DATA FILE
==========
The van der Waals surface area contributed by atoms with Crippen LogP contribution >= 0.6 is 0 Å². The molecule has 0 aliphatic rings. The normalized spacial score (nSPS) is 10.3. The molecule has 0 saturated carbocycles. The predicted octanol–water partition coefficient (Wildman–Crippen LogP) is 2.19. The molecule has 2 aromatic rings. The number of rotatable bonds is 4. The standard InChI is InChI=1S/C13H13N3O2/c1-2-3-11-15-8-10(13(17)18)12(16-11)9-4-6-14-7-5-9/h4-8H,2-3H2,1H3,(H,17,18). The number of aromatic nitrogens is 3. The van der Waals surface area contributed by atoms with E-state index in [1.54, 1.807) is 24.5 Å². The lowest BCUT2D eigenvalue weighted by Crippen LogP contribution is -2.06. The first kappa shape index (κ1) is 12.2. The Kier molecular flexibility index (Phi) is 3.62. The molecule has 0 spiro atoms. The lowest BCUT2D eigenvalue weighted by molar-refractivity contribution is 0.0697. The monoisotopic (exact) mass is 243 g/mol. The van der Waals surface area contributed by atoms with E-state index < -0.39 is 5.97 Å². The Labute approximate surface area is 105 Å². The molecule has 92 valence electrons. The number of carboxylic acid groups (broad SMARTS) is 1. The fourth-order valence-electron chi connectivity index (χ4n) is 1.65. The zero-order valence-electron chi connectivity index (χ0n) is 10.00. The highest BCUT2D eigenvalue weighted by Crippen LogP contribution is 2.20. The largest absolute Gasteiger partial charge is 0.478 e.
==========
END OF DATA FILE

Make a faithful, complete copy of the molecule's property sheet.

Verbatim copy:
The van der Waals surface area contributed by atoms with Crippen LogP contribution >= 0.6 is 0 Å². The molecule has 0 aliphatic rings. The normalized spacial score (nSPS) is 10.3. The molecule has 0 saturated carbocycles. The predicted octanol–water partition coefficient (Wildman–Crippen LogP) is 2.19. The molecule has 2 aromatic rings. The number of rotatable bonds is 4. The standard InChI is InChI=1S/C13H13N3O2/c1-2-3-11-15-8-10(13(17)18)12(16-11)9-4-6-14-7-5-9/h4-8H,2-3H2,1H3,(H,17,18). The number of aromatic nitrogens is 3. The van der Waals surface area contributed by atoms with E-state index in [1.54, 1.807) is 24.5 Å². The lowest BCUT2D eigenvalue weighted by Crippen LogP contribution is -2.06. The first kappa shape index (κ1) is 12.2. The Kier molecular flexibility index (Phi) is 3.62. The molecule has 0 spiro atoms. The lowest BCUT2D eigenvalue weighted by molar-refractivity contribution is 0.0697. The monoisotopic (exact) mass is 243 g/mol. The van der Waals surface area contributed by atoms with E-state index < -0.39 is 5.97 Å². The Labute approximate surface area is 105 Å². The molecule has 92 valence electrons. The number of carboxylic acid groups (broad SMARTS) is 1. The fourth-order valence-electron chi connectivity index (χ4n) is 1.65. The zero-order valence-electron chi connectivity index (χ0n) is 10.00. The highest BCUT2D eigenvalue weighted by Crippen LogP contribution is 2.20. The largest absolute Gasteiger partial charge is 0.478 e.